This is a partial transcript from On the Record with Greta Van Susteren, April 23, 2004 that has been edited for clarity.

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GRETA VAN SUSTEREN, HOST: Tonight: an American hero who gave the ultimate sacrifice. A star NFL player who walked away from millions to serve his country has been killed in the line of duty. For more on 27-year-old Pat Tillman (search ), let's go to Fox's Adam Housley in Tempe, Arizona, where Tillman once played for the Arizona Cardinals -- Adam.

ADAM HOUSLEY, FOX CORRESPONDENT: Greta, that's right. Pat Tillman is actually being remembered about the time right now as we speak by the Arizona Diamondbacks (search ) baseball team. They're having a small ceremony before their game. We'll have more for you on that ceremony at the bottom of the hour.

In the meantime, we're told by some of Pat Tillman's friends that he was home just after the holidays, had a chance to see many of them, and that he was due home here in a couple of days. That's what they tell us. As we learn that information, I'm going to step away, Greta. You can see a growing memorial here in front of Sun Devil Stadium (search ) in Tempe, obviously dedicated to Pat Tillman's memory. There have been soldiers that come by here, former players, people that never knew him. Of course, you see all sorts of balloons and flowers and notes. In fact, one note in that memorial says, "Pat Tillman, an American hero, you represent what's good in America."

Now, as you look at some video from special ops, of course, Pat part of the 75th Ranger unit -- for many people, he now puts a face and a story on thousands of American servicemen and women fighting in Afghanistan and in Iraq. Sadly, he also represents one of the hundreds killed in this war on terror.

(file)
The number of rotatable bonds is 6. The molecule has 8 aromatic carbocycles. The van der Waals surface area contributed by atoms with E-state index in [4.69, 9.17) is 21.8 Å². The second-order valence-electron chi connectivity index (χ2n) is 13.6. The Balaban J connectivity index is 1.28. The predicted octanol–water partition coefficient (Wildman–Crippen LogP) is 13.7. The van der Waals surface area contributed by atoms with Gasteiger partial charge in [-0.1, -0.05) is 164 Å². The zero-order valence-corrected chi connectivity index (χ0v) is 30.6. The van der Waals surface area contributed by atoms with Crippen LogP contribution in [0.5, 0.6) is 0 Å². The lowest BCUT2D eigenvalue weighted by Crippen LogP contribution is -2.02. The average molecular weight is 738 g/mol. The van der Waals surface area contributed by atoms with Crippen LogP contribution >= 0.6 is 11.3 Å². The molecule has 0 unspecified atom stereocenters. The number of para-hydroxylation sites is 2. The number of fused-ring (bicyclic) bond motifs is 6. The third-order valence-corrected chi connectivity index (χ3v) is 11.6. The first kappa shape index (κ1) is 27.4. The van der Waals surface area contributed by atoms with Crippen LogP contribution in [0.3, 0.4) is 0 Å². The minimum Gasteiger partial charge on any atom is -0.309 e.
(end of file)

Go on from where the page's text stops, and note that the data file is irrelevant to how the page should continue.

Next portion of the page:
RICH WEENER, ASU STRENGTH COACH: It does give you a face and a personality, you know, people that have followed the football program from the ASU community and just the Phoenix community here.

PETE KENDALL, CARDINALS TEAMMATE: A lot of times in football, the analogies of war are kind of thrown around freely, and on a day like today, you kind of see how hollow those ring.


HOUSLEY: Pat Tillman's spirit captured many in the Southwest even before this tragic end, from refusing the red shirt as a freshman to football standout at ASU, from long shot in the NFL to defensive superstar, and then to walk away from it all, seeking no applause, seeking no fanfare. Tillman joined his brother enlisting in 2002. He told friends he needed to give something back and that he was deeply affected by the attacks on September 11.

Pat Tillman, a member of the elite, again, 75th Ranger unit is survived by his brother, Kevin, his wife, Marie (ph), and of course, his parents and thousands of friends and family here in the Southwest.

Greta, also, the athletic department here was unsure of how to memorialize him, at this point. What they have done, they have decided to allow one player to wear number 42, his number here at Arizona State. Before every game, that player will run out carrying the American flag. Then at the end of the season, that number will be retired. That name, Pat Tillman, will be put up here inside Sun Devil Stadium. Also, they're putting together a scholarship for an academics -- for the business school, which he graduated from with a 3.8 grade point average in three-and-a-half years -- Greta.

VAN SUSTEREN: Adam, thank you. We're going to check back in with you later. We'll also be joined by one of Pat's former teammates.